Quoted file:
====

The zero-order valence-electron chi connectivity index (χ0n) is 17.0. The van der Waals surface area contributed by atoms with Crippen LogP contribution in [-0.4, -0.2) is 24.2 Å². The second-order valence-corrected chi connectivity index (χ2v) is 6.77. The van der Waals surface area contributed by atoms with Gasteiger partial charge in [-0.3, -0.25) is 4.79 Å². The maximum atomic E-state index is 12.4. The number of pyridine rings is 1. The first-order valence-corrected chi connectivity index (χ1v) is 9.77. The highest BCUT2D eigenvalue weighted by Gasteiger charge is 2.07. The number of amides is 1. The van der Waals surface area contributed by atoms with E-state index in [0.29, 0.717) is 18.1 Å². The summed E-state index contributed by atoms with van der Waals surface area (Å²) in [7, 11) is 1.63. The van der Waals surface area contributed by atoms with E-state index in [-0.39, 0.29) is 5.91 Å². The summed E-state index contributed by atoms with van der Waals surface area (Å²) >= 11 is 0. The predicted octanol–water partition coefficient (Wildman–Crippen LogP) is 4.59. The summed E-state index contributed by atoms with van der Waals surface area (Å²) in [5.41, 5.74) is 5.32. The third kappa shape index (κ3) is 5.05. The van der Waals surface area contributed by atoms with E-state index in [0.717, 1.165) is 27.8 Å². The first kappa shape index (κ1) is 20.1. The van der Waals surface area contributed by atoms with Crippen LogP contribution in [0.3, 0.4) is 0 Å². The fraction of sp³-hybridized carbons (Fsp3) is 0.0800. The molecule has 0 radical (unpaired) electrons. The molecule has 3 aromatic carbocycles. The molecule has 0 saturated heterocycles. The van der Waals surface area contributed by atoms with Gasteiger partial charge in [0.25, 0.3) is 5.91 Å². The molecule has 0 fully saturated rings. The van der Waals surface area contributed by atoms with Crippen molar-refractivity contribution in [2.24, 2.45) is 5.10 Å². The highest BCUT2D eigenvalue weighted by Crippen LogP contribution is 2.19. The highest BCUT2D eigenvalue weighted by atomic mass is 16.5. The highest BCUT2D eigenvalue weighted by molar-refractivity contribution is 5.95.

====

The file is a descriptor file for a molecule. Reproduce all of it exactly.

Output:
The zero-order valence-electron chi connectivity index (χ0n) is 17.0. The van der Waals surface area contributed by atoms with Crippen LogP contribution in [-0.4, -0.2) is 24.2 Å². The second-order valence-corrected chi connectivity index (χ2v) is 6.77. The van der Waals surface area contributed by atoms with Gasteiger partial charge in [-0.3, -0.25) is 4.79 Å². The maximum atomic E-state index is 12.4. The number of pyridine rings is 1. The first-order valence-corrected chi connectivity index (χ1v) is 9.77. The highest BCUT2D eigenvalue weighted by Gasteiger charge is 2.07. The number of amides is 1. The van der Waals surface area contributed by atoms with E-state index in [0.29, 0.717) is 18.1 Å². The summed E-state index contributed by atoms with van der Waals surface area (Å²) in [7, 11) is 1.63. The van der Waals surface area contributed by atoms with E-state index in [-0.39, 0.29) is 5.91 Å². The summed E-state index contributed by atoms with van der Waals surface area (Å²) >= 11 is 0. The predicted octanol–water partition coefficient (Wildman–Crippen LogP) is 4.59. The summed E-state index contributed by atoms with van der Waals surface area (Å²) in [5.41, 5.74) is 5.32. The third kappa shape index (κ3) is 5.05. The van der Waals surface area contributed by atoms with E-state index in [0.717, 1.165) is 27.8 Å². The first kappa shape index (κ1) is 20.1. The van der Waals surface area contributed by atoms with Crippen LogP contribution in [0.3, 0.4) is 0 Å². The fraction of sp³-hybridized carbons (Fsp3) is 0.0800. The molecule has 0 radical (unpaired) electrons. The molecule has 3 aromatic carbocycles. The molecule has 0 saturated heterocycles. The van der Waals surface area contributed by atoms with Gasteiger partial charge in [0.25, 0.3) is 5.91 Å². The molecule has 0 fully saturated rings. The van der Waals surface area contributed by atoms with Crippen molar-refractivity contribution in [2.24, 2.45) is 5.10 Å². The highest BCUT2D eigenvalue weighted by Crippen LogP contribution is 2.19. The highest BCUT2D eigenvalue weighted by atomic mass is 16.5. The highest BCUT2D eigenvalue weighted by molar-refractivity contribution is 5.95.